Fri, 24 Feb 2017 15:42:06 +0000
Professors Michael Twidale and Bertram Ludäscher will participate in upcoming Dagstuhl Seminars, which will be held February 26-March 1, in Wadern, Germany. The seminars bring together researchers of international standing and promote personal interaction as well as open discussion of research results and ideas. They are sponsored by the Schloss Dagstuhl–Leibniz Center for Informatics, a nonprofit center with the mission of furthering world-class research in computer science.
Twidale will present and participate in the Dagstuhl Seminar: Search as Learning, which connects researchers in psychology, information retrieval, human computer interaction, library and information science, and the learning sciences to discuss challenges and opportunities for search systems that support learning. Seminar objectives include fostering cross-discipline "search as learning" collaborations between researchers; determining gaps and potential insights across fields, shared issues, and novel research questions; and exploring the creation of a shared dataset dedicated toward the "search as learning" topic, benefiting the wider research community.
Ludäscher will present and participate in the Dagstuhl Seminar: Computer Science Meets Ecology, which will establish links between ecologists, ecoinformaticians, and computer scientists to identify avenues of future research in computer science of particular interest to ecology. One of the main objectives of this seminar is the joint authoring of a book on state-of-the-art research and challenges at the intersection of computer science and ecology: such a book can serve as a handbook for ecologists wanting to leverage computer science in their research but also as a roadmap for future research activities.
Twidale is an expert in computer-supported cooperative work, collaborative technologies in digital libraries and museums, user interface design and evaluation, information visualization, and museum informatics. He is program director for the iSchool's Master of Science degree in information management and holds joint appointments at Illinois in the Department of Computer Science, Information Trust Institute, and Academy of Entrepreneurial Leadership. He earned his PhD in computing from Lancaster University.
Ludäscher, who also serves as director of the iSchool's Center for Informatics Research in Science and Scholarship (CIRSS), is a leading figure in data and knowledge management, focusing on the modeling, design, and optimization of scientific workflows, provenance, data integration, and knowledge representation. He is a faculty affiliate at the National Center for Supercomputing Applications and the Department of Computer Science at Illinois. His current research addresses foundations of provenance and applications with a focus on automated data quality control and data curation. He received his PhD in computer science from the University of Freiburg.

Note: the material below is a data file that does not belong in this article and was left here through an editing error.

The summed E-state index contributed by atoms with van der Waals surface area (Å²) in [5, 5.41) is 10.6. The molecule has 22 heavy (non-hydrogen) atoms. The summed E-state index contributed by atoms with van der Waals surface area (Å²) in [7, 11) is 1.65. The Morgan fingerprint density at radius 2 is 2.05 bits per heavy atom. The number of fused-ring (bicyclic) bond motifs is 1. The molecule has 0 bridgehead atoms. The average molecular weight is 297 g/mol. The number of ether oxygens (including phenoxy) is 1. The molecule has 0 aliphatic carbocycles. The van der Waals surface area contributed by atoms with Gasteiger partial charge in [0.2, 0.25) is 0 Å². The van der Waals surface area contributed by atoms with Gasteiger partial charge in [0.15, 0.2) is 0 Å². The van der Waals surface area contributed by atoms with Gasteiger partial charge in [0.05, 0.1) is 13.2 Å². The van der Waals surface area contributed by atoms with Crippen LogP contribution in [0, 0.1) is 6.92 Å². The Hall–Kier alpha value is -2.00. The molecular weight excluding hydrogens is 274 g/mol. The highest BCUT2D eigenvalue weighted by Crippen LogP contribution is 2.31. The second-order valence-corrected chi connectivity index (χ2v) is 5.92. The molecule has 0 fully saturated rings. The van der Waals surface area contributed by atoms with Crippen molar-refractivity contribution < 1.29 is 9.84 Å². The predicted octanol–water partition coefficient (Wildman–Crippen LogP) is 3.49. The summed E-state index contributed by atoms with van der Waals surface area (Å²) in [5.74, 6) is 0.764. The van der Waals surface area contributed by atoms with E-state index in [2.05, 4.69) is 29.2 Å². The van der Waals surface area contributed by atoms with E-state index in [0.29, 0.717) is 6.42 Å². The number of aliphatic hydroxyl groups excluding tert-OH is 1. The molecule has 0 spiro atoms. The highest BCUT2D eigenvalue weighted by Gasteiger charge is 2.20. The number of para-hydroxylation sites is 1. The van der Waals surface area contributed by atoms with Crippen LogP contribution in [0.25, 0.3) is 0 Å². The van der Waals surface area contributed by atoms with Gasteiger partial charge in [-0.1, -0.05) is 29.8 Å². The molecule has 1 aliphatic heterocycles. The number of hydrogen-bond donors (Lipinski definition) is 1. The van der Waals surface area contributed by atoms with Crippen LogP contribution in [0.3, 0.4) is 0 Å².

Mon, 20 Feb 2017 20:18:50 +0000
Part of the REEL FEMINISM: Women's History Month Film Series
This documentary traces the untold story of American Superheroines. It will be followed by a panel discussion with Carol Tilley and others to be announced.
Women's Resource Center
703 S Wright St, Champaign
Fri, 17 Feb 2017 19:00:10 +0000
(image) Michelle Chronister is using skills she learned at the iSchool in her job at the Institute of Museum and Library Services (IMLS), researching how people use their digital products and figuring out how to improve the user experience.
Where do you work and what is your role?
I recently started working as a user experience and accessibility consultant at IMLS, which is the primary source of federal support for the nation’s libraries and museums. In this role, I conduct user research to better understand how people use their digital products and then translate the findings into concrete actions for improvement. It’s an iterative and never-ending process!
Prior to working for IMLS, I was the content branch manager in the Digital Communications Division of the U.S. Department of Health and Human Services. I led a team that was responsible for the content, design, and experience of HHS.gov and other priority agency websites, including FoodSafety.gov, StopBullying.gov, and MentalHealth.gov.
What do you like best about your job?
I like knowing that the work I do directly impacts the public and contributes to more positive interactions with the federal government. It also gives me great satisfaction that what I’m doing specifically at IMLS makes it possible for libraries to provide better services to their communities.
How did the iSchool help you get to where you are today?
I was active in the ALA student organization and attended the ALA Annual Conference through the Student-to-Staff scholarship. ALA placed me with the Federal and Armed Forces Libraries Round Table, and this experience prompted me to apply to the Presidential Management Fellows program and pursue a federal career.
Once I started working for the federal government in the digital space, I drew heavily upon my iSchool classes in information organization and access as well as a user experience course. These courses provided a solid foundation for my career and have allowed me to expand my expertise into areas I never considered when I was a student.
What advice would you like to share with iSchool students?
Take advantage of the opportunities available to you as a student! Get involved in student groups, apply for programs specifically developed for students (such as ALA Student-to-Staff), ask questions, and use your student status as a way to start conversations.
What do you enjoy doing in your spare time?
I have a toddler, so my spare time is limited, but when I do have time to myself, I enjoy writing fiction and poetry, reading novels, and baking. I make an excellent coffee cake.